Ruling Outlook's Roost
To teach Outlook to distinguish among email from different sources, you need to lay down a few rules, telling Outlook what to say and when. Now before you get any foolish ideas, I have to tell you emphatically and categorically that this will not work with teenagers. Trust me. I know. Sorry to dash any hopes you might have.
In Outlook, right-click an email that's from someone whose email you want announced, and click Create Rule in the pop-up menu. Using the Create Rule dialog box shown in Figure 4 saves you a step or two later on.
Under When I Get E-Mail With All Of The Selected Conditions, click to tick the From checkbox.
Under Do The Following, check the Play A Selected Sound checkbox, and then click the Browse button. Navigate to where you hid the collection of sounds you recorded earlier (under This Is A Recording), and choose the sound you want to play when email from this particular crony arrives. Click the sound and then click Open. Back in the Create Rule dialog box, click the Play button to verify that you chose the correct sound.
Now, let's see exactly what Outlook thinks it's going to do. Click the Advanced Option button, which displays the Rules Wizard shown in Figure 5.
In the Step 2: box, where the From part of the rule is displayed, click the link that shows the sender. In the Rule Address list, in the From -> box, right-click the displayed contact and choose Properties.
This rule will run only when the sender exactly matches what you see here. So, if email from that sender always looks the same, you're all set. But, suppose that they sometimes email you from work, other times from the library, and other times from an undisclosed location. In that case, you'd need to expand the criteria a bit to make sure your rule covers all the bases.
Press the Escape key twice to back up to the Rules Wizard. Scroll down and place a check next to the With Specific Words In The Sender's Address rule, and click the Specific Words link. In the Search Text box, shown in Figure 6, you can give Outlook a list of different phrases, any of which would be used to tell Outlook that email has arrived from this person.
This list can include unique names that frequently appear in their From field or parts of an email address. The key is to make sure that this search text is something that appears only in email from this individual. Otherwise, Outlook might lie to you, saying email has arrived from Meg Ryan, when in fact it's from Ryan O'Reilly, to whom you owe $50.
Alternately type a phrase and click Add to create your list of qualifying bits of text; then click OK. While you're here, look at the list and see whether there's anything else you might want to include to ensnare email from this sender. When you're done, click Next.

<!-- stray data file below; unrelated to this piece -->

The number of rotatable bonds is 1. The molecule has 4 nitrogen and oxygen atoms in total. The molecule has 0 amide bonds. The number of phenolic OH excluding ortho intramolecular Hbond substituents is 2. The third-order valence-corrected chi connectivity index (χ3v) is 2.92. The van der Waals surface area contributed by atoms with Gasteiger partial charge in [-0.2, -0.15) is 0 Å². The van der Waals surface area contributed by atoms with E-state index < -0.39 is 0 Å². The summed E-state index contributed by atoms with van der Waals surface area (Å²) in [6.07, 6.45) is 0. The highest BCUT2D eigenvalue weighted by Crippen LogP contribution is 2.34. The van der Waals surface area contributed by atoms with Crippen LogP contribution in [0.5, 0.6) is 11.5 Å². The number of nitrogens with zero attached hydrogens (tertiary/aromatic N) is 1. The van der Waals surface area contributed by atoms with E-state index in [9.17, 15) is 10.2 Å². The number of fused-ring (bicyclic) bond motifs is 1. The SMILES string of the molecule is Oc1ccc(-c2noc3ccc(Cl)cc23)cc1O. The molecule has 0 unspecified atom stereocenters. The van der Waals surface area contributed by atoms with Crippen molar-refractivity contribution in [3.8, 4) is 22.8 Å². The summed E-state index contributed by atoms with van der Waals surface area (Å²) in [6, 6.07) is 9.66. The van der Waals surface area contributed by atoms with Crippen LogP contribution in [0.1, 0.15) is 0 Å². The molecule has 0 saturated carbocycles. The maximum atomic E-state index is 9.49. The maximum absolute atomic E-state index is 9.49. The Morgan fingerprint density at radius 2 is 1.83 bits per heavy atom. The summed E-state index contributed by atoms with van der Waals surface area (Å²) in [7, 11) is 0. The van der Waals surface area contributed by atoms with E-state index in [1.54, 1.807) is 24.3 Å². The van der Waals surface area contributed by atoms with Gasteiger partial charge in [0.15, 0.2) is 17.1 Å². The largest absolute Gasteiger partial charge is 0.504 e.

Under What Do You Want To Do, Play A Sound is already checked, but you're not quite done. Scroll down and place a check next to Stop Processing More Rules. At the end of the list of sound rules, you probably will have a catch-all rule that plays your general notification. If you don't, tell Outlook to stop after playing each specific sound. It will also play the catch-all sound, which will either eclipse or trump your specific sound.
While you're here, if you also want email from specific senders copied or moved to a particular folder or otherwise processed, examine the other rules to see what's possible. If you already have a different rule for this individual, you might consider either adding those actions to this rule or adding a sound action to the existing rule—whichever is less work for you. Because of the Stop Processing instruction, combining rules is necessary if you want multiple actions taken.
When done, click Next. Any exceptions? Nope? Then click Next and make sure that the rule name is informative. Make sure that Turn On This Rule is checked and click Finish.
Lather, rinse, repeat. In other words, you'll need to go through the same steps for any other email senders for whose email you want to sound an alarm.
For the final catch-all rule, from Outlook's main menu, click Tools, Rules And Alerts, and click the New Rule button. Click Start From A Blank Rule; then click Next. Leave everything unchecked in the Step 1: panel and click Next. To the admonition shown in Figure 7, click Yes.
In What Do You Want To Do, scroll down, click Play A Sound, and assign your catch-all sound. Because this rule will go at the bottom of the food chain, you don't need to tick the stop processing rule—especially if there are additional rules following this one that will do different things to otherwise unaccounted-for email.
Make your decisions and click Next to finish the creation of the catch-all rule. Back in the Rules and Alerts dialog box, you have one more chore to perform for this all to work. Click your catch-all rule, which probably is at the top of the list of rules. Using the Move Down button, shown in Figure 8, move the catch-all rule so that it occurs after all the other sound rules.
When you're done, click OK.